Copyright © 2015 Albuquerque Journal
The suspect shot and killed by Albuquerque police Tuesday evening started the shootout when he fired at officers with an Old West-style revolver stolen earlier this week from a sheriff’s deputy’s home, according to police.
The suspect was also wearing body armor stolen in the same burglary.
Albuquerque police on Wednesday identified the suspect as John Edward Okeefe, 35, a convicted felon with narcotics and armed robbery charges out of Missouri and New Mexico dating back to 2000. Convicted felons are prohibited by law from having firearms and body armor.
APD spokesman Tanner Tixier said two police officers exchanged fire with Okeefe during a foot chase and they have been placed on administrative leave. The officers had not yet been interviewed about the shooting on Wednesday, and police didn’t release their names.
The gun Okeefe had was a Ruger Vaquero .45 Long Colt – a modern revolver with an Old West look. Bernalillo County Sheriff’s Sgt. Aaron Williamson said someone broke into a deputy’s home on Monday morning and stole the vest and three firearms, which were personal weapons the deputy doesn’t use on duty.
The deputy, a 16-year veteran of the sheriff’s office, was at work at the time of the burglary, Williamson said in an email Wednesday.
“It is unknown if his residence was targeted due to him being in law enforcement or if this was a random act,” Williamson said. “The other items taken have not been recovered and the investigation is ongoing.”
Tixier said it’s not known if Okeefe was the burglar.
After the officers shot Okeefe, they cut off his armor to render emergency aid. A Journal video taken a couple of hours later from a neighbor’s yard showed the vest and the gun near the body.
Police were called at 4:45 p.m. to the 2000 block of San Mateo NE on a report of two suspicious men, with possibly stolen property, on the north side of a business.
Responding officers arrived and spotted the two. One was quickly arrested, and Okeefe took off running, according to APD’s report of the events. During the foot chase, he fired at police, who took cover and didn’t return fire. He then started running east across San Mateo, and when he started shooting at officers again they returned fire, fatally wounding him, according to police.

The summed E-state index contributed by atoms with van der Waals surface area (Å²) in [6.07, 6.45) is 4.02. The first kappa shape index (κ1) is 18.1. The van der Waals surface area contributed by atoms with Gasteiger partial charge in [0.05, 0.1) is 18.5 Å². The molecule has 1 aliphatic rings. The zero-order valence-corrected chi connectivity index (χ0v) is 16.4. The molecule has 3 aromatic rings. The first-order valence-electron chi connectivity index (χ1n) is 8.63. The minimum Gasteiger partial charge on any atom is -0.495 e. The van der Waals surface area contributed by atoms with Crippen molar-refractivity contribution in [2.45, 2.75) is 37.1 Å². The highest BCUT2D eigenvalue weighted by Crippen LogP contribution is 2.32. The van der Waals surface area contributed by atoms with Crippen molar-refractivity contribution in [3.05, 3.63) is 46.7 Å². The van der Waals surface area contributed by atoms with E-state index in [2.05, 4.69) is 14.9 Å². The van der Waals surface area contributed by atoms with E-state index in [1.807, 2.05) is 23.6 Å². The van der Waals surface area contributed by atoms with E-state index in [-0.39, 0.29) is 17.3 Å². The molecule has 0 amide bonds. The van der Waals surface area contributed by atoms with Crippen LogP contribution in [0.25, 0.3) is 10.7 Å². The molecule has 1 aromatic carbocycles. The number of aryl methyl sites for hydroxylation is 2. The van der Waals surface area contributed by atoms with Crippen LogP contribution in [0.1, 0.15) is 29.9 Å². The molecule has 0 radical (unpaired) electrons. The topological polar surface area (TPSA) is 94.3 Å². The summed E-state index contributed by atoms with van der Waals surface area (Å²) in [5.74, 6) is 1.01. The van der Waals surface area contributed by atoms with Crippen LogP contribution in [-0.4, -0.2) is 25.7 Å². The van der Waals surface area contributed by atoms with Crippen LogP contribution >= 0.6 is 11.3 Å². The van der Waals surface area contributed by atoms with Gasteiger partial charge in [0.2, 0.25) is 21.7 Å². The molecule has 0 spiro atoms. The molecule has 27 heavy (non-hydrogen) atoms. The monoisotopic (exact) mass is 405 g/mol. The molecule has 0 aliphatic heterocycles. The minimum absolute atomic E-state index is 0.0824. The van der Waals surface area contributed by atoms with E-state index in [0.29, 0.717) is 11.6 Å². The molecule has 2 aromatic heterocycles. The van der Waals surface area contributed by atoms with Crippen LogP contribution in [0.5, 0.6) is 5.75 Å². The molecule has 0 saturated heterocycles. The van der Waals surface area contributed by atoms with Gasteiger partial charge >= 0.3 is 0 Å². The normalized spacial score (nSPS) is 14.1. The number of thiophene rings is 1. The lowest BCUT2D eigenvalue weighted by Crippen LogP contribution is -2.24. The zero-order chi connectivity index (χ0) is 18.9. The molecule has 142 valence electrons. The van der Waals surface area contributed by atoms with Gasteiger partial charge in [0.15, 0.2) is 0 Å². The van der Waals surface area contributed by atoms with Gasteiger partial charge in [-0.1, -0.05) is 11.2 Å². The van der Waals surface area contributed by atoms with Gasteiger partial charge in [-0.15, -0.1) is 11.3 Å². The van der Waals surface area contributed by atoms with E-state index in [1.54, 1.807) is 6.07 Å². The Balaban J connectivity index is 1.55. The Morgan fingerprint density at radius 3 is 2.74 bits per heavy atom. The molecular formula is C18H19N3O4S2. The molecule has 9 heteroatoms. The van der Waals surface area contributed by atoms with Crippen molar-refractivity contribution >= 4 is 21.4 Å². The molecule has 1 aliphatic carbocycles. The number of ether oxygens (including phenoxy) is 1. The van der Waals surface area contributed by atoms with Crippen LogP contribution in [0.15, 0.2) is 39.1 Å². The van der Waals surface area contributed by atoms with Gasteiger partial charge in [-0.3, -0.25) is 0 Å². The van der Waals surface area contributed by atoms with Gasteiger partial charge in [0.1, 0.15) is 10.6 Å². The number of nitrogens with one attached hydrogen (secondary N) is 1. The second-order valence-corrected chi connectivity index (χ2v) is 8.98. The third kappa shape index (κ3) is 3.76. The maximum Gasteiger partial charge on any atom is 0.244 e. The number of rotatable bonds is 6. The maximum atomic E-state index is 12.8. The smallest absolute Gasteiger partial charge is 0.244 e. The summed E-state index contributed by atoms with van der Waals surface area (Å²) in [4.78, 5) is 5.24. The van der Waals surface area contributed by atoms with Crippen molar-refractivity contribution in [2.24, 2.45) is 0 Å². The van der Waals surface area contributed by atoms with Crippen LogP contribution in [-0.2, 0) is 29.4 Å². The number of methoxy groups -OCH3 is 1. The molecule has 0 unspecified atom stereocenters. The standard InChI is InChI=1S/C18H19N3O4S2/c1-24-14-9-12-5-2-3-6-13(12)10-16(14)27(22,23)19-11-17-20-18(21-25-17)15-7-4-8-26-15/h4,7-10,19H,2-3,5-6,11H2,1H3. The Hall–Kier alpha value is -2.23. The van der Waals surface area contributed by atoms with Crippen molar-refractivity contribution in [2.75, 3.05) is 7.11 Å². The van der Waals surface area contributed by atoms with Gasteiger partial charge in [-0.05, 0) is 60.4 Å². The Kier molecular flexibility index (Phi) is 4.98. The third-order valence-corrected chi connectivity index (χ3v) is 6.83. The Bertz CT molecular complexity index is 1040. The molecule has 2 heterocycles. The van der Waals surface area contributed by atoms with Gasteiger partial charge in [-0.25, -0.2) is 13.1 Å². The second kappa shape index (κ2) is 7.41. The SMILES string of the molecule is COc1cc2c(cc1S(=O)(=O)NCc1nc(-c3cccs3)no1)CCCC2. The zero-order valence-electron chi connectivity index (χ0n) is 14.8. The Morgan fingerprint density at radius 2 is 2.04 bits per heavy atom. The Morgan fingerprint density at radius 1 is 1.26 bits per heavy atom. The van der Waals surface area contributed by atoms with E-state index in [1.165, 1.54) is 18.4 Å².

Tixier said police are still determining how many shots Okeefe fired at officers and how many they fired in return. Witnesses told the Journal they heard as many as 14 shots during the shootout.
The other suspect arrested Tuesday was taken from the scene by ambulance and treated for dizziness and briefly questioned before being released, according to police. As of Wednesday night he had not been charged.
Only two weeks into 2015, Tuesday’s shooting was the third time shots were fired at an Albuquerque police officer this year.
On Jan. 3 a suspected drunken driver shot officer Lou Golson several times. He has been hospitalized since the shooting but is in stable condition. Golson returned fire but didn’t hit the suspect.
Meanwhile, it is the second time this year that APD has shot a person. On Jan. 9, Albuquerque police Lt. Greg Brachle shot Detective Jacob Grant, an undercover narcotics officer, during a drug bust that went wrong. Grant is still in critical but stable condition, and Tixier said his health is improving. Police haven’t released details about why Brachle fired his weapon.
About a dozen people gathered in front of Albuquerque police headquarters Wednesday afternoon. Danny Hernandez, one of the organizers, said people were protesting both the number of police shootings to start 2015 and a decision by city officials not to allow a prosecutor to attend a briefing on the police shooting Tuesday night.
Last year, the Department of Justice investigation into the police department found Albuquerque police officers too often used excessive force, including during shootings. A settlement agreement reached between city and DOJ that aims to address problems found during the investigation is waiting for a federal judge’s approval.
Journal staff writer Elise Kaplan contributed to this report.